Commentary: Cut carbs when you’re on a sugar detox but keep fruit on your diet

Beta cells have low levels of antioxidants and are susceptible to attack by metabolic and dietary oxidised free radicals and AGEs. Antioxidants in fruit can protect beta cells.

Researchers have found that eating whole fruit decreases the risk of Type 2 diabetes, with those who eat the most fruit having the lowest risk.


People interested in losing weight and improving health often ask if they should do a “sugar detox.” In my opinion this is a waste of time, because it is not possible to eliminate sugar from the body.

For instance, if you ate only baked chicken breasts, your liver would convert protein to glucose in a process called gluconeogenesis.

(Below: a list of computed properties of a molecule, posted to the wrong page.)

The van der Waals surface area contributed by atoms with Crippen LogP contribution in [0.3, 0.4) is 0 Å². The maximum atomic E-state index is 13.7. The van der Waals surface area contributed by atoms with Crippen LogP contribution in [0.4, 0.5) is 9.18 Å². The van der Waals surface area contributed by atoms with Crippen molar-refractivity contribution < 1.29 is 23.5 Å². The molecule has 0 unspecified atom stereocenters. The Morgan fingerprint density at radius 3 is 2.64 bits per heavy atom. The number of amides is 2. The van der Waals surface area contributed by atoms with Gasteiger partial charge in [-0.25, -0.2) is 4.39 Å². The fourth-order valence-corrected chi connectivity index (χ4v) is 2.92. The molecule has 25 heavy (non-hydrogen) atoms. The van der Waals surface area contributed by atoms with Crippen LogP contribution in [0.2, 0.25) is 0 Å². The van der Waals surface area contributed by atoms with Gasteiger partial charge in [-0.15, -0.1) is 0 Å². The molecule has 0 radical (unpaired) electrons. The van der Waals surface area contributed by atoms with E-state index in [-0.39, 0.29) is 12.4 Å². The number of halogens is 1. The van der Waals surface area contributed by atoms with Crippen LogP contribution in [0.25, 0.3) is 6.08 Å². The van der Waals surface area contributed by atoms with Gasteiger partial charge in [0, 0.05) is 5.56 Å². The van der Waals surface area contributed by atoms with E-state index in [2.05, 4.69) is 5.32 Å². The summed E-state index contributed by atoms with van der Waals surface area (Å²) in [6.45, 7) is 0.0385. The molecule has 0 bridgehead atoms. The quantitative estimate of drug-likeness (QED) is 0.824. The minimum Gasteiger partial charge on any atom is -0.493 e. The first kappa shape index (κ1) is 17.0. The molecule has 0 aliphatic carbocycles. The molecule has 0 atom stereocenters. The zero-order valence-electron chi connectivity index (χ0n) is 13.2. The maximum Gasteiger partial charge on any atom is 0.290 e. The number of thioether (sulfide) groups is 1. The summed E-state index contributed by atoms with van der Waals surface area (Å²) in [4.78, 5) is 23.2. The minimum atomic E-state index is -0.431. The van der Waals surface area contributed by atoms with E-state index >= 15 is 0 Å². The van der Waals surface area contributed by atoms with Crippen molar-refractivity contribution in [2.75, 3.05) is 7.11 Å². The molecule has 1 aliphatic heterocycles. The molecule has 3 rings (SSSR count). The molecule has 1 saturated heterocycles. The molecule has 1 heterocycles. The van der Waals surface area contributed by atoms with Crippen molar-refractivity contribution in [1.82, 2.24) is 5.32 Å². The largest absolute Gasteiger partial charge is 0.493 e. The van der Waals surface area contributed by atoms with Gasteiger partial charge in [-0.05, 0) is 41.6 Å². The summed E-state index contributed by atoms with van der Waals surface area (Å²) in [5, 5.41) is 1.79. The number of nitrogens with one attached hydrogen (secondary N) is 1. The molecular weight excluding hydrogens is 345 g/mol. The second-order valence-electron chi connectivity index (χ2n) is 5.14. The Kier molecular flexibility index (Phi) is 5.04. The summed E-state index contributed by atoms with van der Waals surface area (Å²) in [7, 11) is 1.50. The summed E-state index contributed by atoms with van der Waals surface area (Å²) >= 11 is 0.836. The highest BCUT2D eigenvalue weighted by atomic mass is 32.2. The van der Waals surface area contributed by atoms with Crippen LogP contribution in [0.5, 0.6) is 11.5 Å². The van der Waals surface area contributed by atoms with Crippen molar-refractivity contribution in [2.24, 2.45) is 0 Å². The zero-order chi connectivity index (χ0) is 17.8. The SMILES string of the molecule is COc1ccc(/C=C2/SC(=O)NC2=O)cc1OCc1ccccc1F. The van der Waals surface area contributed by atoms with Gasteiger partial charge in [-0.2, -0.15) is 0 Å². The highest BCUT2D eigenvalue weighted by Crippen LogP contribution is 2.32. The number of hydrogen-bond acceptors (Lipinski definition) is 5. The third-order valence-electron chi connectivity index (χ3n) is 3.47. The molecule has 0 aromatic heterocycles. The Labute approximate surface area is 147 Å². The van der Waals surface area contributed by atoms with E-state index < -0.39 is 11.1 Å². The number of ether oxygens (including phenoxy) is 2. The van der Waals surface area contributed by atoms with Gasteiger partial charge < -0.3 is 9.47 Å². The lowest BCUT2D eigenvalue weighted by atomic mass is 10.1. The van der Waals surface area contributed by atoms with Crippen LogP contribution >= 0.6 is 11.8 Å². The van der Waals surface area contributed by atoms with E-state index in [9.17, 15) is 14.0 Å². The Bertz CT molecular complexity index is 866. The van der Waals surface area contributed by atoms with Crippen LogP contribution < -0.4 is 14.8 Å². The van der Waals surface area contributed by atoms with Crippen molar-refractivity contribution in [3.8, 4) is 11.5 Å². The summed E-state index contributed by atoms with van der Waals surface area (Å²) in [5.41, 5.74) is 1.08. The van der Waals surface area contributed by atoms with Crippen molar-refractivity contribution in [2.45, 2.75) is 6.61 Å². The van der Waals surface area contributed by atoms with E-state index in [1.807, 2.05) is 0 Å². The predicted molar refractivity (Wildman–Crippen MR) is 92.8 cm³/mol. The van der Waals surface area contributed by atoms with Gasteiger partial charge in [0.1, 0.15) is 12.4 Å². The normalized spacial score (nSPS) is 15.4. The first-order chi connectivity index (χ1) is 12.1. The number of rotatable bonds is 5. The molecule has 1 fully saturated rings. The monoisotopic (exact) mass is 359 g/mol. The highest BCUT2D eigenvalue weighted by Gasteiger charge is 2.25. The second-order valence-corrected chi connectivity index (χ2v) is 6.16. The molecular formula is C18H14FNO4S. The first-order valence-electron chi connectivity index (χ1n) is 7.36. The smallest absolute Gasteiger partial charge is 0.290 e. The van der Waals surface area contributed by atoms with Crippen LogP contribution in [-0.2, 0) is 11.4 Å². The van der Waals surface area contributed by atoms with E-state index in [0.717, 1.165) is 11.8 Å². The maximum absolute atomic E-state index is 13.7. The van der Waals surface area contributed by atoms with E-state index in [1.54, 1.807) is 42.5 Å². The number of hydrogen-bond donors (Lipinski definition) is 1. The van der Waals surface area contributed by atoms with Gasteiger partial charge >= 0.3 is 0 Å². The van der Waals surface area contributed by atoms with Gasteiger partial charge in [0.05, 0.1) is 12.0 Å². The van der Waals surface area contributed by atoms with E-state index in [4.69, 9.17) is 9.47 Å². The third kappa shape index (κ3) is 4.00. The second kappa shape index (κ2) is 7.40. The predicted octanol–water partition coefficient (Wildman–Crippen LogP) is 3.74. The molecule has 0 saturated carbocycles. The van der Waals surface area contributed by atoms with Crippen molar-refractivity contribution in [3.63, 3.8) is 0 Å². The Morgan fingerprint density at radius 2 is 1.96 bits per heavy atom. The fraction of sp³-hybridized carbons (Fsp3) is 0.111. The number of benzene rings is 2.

Low-carb diets may lead to weight loss, but at the expense of health. Diets that significantly reduce carbohydrates are associated with nutrient deficiencies and higher risk of death from any cause.

On low-carbohydrate ketogenic diets the body will break down muscles and turn their protein into glucose. The lack of fiber causes constipation.

Eliminating foods sweetened with refined sugar is a worthy goal. But don’t think of it as a “detox” – it should be a permanent lifestyle change. The safest way to go on a refined sugar “detox” is to increase your intake of nutrient-dense fruits and vegetables.

Once you eliminate refined sugar, you’ll likely find that your taste buds become more sensitive to – and appreciative of – the natural sweetness of fruits.

Jennifer Rooke is an Assistant Professor of Community Health & Preventive Medicine at the Morehouse School of Medicine. This commentary first appeared on The Conversation.


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